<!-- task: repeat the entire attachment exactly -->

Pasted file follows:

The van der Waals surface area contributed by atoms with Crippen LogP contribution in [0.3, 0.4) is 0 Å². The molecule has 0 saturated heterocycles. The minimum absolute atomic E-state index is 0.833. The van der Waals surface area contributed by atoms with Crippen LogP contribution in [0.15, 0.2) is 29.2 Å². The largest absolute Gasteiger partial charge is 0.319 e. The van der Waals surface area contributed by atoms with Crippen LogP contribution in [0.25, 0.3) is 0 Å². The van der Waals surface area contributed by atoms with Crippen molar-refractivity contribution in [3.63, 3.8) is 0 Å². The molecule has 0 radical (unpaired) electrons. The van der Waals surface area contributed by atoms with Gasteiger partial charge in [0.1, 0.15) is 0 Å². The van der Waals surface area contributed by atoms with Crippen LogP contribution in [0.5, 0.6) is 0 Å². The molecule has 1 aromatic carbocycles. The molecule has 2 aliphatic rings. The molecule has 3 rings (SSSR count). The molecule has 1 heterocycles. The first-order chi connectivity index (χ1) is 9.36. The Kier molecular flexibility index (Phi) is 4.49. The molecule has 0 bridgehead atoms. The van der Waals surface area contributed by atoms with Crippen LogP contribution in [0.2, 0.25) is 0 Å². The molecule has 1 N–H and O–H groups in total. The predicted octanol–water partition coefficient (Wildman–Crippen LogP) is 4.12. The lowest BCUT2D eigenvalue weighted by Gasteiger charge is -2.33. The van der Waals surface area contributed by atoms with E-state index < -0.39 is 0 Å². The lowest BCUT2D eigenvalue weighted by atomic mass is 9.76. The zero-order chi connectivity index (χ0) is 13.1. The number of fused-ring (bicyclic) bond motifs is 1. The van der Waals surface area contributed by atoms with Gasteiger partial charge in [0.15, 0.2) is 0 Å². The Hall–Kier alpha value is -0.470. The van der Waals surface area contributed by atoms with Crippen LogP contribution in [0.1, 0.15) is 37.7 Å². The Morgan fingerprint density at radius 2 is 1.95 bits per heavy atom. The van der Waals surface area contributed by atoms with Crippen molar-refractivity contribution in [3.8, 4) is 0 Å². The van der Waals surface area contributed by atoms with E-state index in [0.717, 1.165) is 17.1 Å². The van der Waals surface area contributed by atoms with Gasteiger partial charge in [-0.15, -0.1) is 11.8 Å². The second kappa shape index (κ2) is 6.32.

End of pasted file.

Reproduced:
The van der Waals surface area contributed by atoms with Crippen LogP contribution in [0.3, 0.4) is 0 Å². The molecule has 0 saturated heterocycles. The minimum absolute atomic E-state index is 0.833. The van der Waals surface area contributed by atoms with Crippen LogP contribution in [0.15, 0.2) is 29.2 Å². The largest absolute Gasteiger partial charge is 0.319 e. The van der Waals surface area contributed by atoms with Crippen LogP contribution in [0.25, 0.3) is 0 Å². The van der Waals surface area contributed by atoms with Crippen molar-refractivity contribution in [3.63, 3.8) is 0 Å². The molecule has 0 radical (unpaired) electrons. The van der Waals surface area contributed by atoms with Gasteiger partial charge in [0.1, 0.15) is 0 Å². The van der Waals surface area contributed by atoms with Crippen LogP contribution in [0.5, 0.6) is 0 Å². The molecule has 1 aromatic carbocycles. The molecule has 2 aliphatic rings. The molecule has 3 rings (SSSR count). The molecule has 1 heterocycles. The first-order chi connectivity index (χ1) is 9.36. The Kier molecular flexibility index (Phi) is 4.49. The molecule has 0 bridgehead atoms. The van der Waals surface area contributed by atoms with Crippen LogP contribution in [0.2, 0.25) is 0 Å². The molecule has 1 N–H and O–H groups in total. The predicted octanol–water partition coefficient (Wildman–Crippen LogP) is 4.12. The lowest BCUT2D eigenvalue weighted by Gasteiger charge is -2.33. The van der Waals surface area contributed by atoms with E-state index < -0.39 is 0 Å². The lowest BCUT2D eigenvalue weighted by atomic mass is 9.76. The zero-order chi connectivity index (χ0) is 13.1. The number of fused-ring (bicyclic) bond motifs is 1. The van der Waals surface area contributed by atoms with Gasteiger partial charge in [0.15, 0.2) is 0 Å². The Hall–Kier alpha value is -0.470. The van der Waals surface area contributed by atoms with Crippen LogP contribution in [0.1, 0.15) is 37.7 Å². The Morgan fingerprint density at radius 2 is 1.95 bits per heavy atom. The van der Waals surface area contributed by atoms with Crippen molar-refractivity contribution in [3.8, 4) is 0 Å². The van der Waals surface area contributed by atoms with E-state index in [0.717, 1.165) is 17.1 Å². The van der Waals surface area contributed by atoms with Gasteiger partial charge in [-0.15, -0.1) is 11.8 Å². The second kappa shape index (κ2) is 6.32.